Towing Capacity = Gross Combined Vehicle Weight – Curb Weight

Let’s say your truck has a GCVWR of 15,000 lbs. It weighs 5,000 lbs empty and you already have 4,000 lbs of dirt in the truck bed. Your towing capacity would be no more than 6,000 lbs.

Here are some items you might tow, along with their common weights:

  • Car (2,800 lbs)
  • Car trailer (1,600 to 2,000 lbs)
  • Motorboat (2,500 lbs)
  • Boat trailer (300 to 1,500 lbs)
  • Camper (5,200 lbs)

Payload vs. Towing Capacity Example: 2018 Chevy Silverado

The payload capacity of a 2018 Chevy Silverado truck ranges from 1,739 to 2,018 lbs. Remember, this amount refers to how much weight you can add without a trailer.

As for towing capacity, a 2018 Chevy Silverado can tow anywhere from 7,600 to 23,000 lbs, depending on how the truck is configured, notes Chevy.

If all these numbers have you “tow” excited, read on! When equipped with an EcoTec3 5.3L V8, the 2018 Chevy Silverado 1500 pickup can safely tow up to 9,800 lbs.

Meanwhile, the towing capacity of the 2018 Chevy Silverado 2500HD is 14,500 lbs. And the Chevy Silverado 3500HD Duramax® 6.6L Turbo-Diesel V8? It can tow up to 20,000 lbs—almost two adult elephants!

Even Chevy’s smaller pickup model, the 2018 Chevy Colorado, can tow up to 7,700 lbs if equipped with a Duramax®2 2.8L Turbo-Diesel engine.

Know Before You Tow!

Ignoring your truck’s towing and payload capacity is one of the easiest ways to damage its frame, engine, transmission, and tires. Consult your owner’s manual before pushing, pulling, or hauling any load.

Proper hauling, based in part on the stability of your cargo, can also prevent crashes. A study by the AAA Foundation for Traffic Safety found that from 2011 to 2014 in the U.S., road debris—including improperly loaded cargo—was a factor in an estimated average of 50,658 crashes per year, causing 9,805 injuries and 125 deaths.

This article was originally published firestonecompleteautocare.com on January 7th, 2019

Diesel Trucks Vs Gas Trucks

Unfortunately, determining whether a gas or diesel truck is right for you is not a cut and dry question. Each comes with it’s own advantages and drawbacks. Here’s a look at some of the most common areas you may be considering and which engine is better suited towards each.

COST TO BUY

 
Winner – Gasoline

Gas trucks are typically $5000-$8000 cheaper than diesel trucks for class 3 and 4 trucks. Diesel trucks make more sense for those driving a lot of miles each year. This number is often set around 30,000 miles annual. Above this number and a diesel truck may be more cost effective for you.

COST PER GALLON OF FUEL

 
Winner – Gasoline

As of 2011, the previous 14 years saw the average price of gasoline nearly 14 cents lower than diesel fuel.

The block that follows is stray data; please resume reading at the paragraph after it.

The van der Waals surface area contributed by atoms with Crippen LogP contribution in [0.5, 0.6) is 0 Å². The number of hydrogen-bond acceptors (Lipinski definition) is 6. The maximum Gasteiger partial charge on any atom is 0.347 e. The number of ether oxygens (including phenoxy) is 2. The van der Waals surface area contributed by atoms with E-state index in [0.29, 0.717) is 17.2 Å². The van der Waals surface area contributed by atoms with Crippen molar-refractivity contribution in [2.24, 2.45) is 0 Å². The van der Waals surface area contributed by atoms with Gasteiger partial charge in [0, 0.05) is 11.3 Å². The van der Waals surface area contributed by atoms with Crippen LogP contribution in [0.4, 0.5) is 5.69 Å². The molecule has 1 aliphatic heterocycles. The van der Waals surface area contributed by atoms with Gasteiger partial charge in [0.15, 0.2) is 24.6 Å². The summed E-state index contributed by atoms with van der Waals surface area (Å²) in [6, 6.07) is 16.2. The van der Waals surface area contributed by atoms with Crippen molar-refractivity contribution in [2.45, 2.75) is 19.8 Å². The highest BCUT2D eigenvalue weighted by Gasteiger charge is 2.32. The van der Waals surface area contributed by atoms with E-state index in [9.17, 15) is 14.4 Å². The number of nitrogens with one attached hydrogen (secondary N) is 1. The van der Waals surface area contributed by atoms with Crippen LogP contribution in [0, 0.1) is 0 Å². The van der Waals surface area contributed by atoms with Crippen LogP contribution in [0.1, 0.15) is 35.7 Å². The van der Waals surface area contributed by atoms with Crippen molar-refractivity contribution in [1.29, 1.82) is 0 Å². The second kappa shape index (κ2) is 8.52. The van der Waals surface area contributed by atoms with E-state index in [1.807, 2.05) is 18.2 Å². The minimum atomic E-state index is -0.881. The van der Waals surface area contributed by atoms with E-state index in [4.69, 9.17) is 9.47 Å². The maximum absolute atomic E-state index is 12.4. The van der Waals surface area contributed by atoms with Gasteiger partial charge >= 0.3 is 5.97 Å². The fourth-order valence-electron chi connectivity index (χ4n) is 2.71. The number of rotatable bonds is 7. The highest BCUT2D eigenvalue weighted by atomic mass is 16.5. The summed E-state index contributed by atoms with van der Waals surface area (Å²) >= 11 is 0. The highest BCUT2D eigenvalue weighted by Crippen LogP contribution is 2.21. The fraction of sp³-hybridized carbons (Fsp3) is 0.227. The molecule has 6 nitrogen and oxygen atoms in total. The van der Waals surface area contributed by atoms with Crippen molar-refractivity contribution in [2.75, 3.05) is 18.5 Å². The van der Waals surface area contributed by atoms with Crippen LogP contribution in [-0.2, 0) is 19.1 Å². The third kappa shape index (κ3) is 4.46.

FUEL EFFICIENCY

 
Winner – Diesel

The US Dept of Energy states that diesel engines can be 30-35% more fuel efficient than their gasoline counterparts. Diesel fuel has a higher density of “energy” within the fuel itself which means that less fuel is needed to generate the same power as a gasoline engine.

MAINTENANCE COST

 
Winner – Gasoline

Typically, diesel engines cost more to maintain than gas motors. This can be attributed to the extra components on a diesel engine that are not found on gas engines, as well as the need to change filters more frequently. Diesel motors also tend to have a higher oil capacity meaning more is needed during each oil change.

ENGINE LIFE

 
Winner – Diesel

Diesel motors are designed to last many more miles than a gasoline motor. It’s not uncommon to see diesel trucks still on the road with 500,000 miles or more, whereas the design life of a gasoline motor is closer to the 200k range.


TOWING CAPACITY

 
Winner – Diesel

Diesel trucks are the clear winner in terms of towing. It’s not that gasoline motors can’t tow or haul as much of a payload, but diesel engines just do it better. Since diesel motors generate all it’s power and torque at low RPMs, this give the diesel an advantage at pulling heavy loads especially up steep grades. Also, if you plan on repeatedly towing heavy loads with a gasoline engine, it may reduce engine life.

RESALE VALUE

 
Winner – Diesel

Since a diesel truck often last twice as many miles or more as a gas engine, a diesel truck with 200k miles will command a much higher price than a gas truck with the same number of miles. After all, the diesel truck has plenty of life remaining while the gasoline engine is nearing the end of its expected lifespan. For that reason, buying will pay more for a used diesel truck than a gas truck with comparable miles.

ENVIRONMENTAL IMPACT

 
Winner – Similar, no winner

Diesel trucks used to pollute the air more than gas trucks, but the two are pretty even these days. Recent regulations by the EPA have made this much less of an issue today. For new trucks that meet the latest emissions standards, neither has a clear advantage.